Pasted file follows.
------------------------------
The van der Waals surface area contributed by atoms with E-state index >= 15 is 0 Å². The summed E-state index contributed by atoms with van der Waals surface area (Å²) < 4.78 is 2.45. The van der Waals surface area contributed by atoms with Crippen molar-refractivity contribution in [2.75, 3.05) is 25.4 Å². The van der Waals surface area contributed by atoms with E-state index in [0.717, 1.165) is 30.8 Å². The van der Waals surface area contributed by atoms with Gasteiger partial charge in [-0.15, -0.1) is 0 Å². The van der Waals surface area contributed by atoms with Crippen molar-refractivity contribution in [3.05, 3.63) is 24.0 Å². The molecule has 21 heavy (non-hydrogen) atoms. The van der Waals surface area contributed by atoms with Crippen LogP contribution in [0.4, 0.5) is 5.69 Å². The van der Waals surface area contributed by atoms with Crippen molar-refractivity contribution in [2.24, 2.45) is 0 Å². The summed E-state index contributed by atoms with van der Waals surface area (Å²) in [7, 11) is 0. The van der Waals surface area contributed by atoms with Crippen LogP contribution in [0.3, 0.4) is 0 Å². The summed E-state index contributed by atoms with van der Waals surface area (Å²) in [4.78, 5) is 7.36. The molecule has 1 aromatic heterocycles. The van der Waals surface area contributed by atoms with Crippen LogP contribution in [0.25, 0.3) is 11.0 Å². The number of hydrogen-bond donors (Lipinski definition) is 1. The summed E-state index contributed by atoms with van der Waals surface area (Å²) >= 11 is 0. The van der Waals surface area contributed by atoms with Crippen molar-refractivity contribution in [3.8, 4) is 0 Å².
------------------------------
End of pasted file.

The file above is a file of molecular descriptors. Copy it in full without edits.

The van der Waals surface area contributed by atoms with E-state index >= 15 is 0 Å². The summed E-state index contributed by atoms with van der Waals surface area (Å²) < 4.78 is 2.45. The van der Waals surface area contributed by atoms with Crippen molar-refractivity contribution in [2.75, 3.05) is 25.4 Å². The van der Waals surface area contributed by atoms with E-state index in [0.717, 1.165) is 30.8 Å². The van der Waals surface area contributed by atoms with Gasteiger partial charge in [-0.15, -0.1) is 0 Å². The van der Waals surface area contributed by atoms with Crippen molar-refractivity contribution in [3.05, 3.63) is 24.0 Å². The molecule has 21 heavy (non-hydrogen) atoms. The van der Waals surface area contributed by atoms with Crippen LogP contribution in [0.4, 0.5) is 5.69 Å². The van der Waals surface area contributed by atoms with Crippen molar-refractivity contribution in [2.24, 2.45) is 0 Å². The summed E-state index contributed by atoms with van der Waals surface area (Å²) in [7, 11) is 0. The van der Waals surface area contributed by atoms with Crippen LogP contribution in [0.3, 0.4) is 0 Å². The summed E-state index contributed by atoms with van der Waals surface area (Å²) in [4.78, 5) is 7.36. The molecule has 1 aromatic heterocycles. The van der Waals surface area contributed by atoms with Crippen LogP contribution in [0.25, 0.3) is 11.0 Å². The number of hydrogen-bond donors (Lipinski definition) is 1. The summed E-state index contributed by atoms with van der Waals surface area (Å²) >= 11 is 0. The van der Waals surface area contributed by atoms with Crippen molar-refractivity contribution in [3.8, 4) is 0 Å².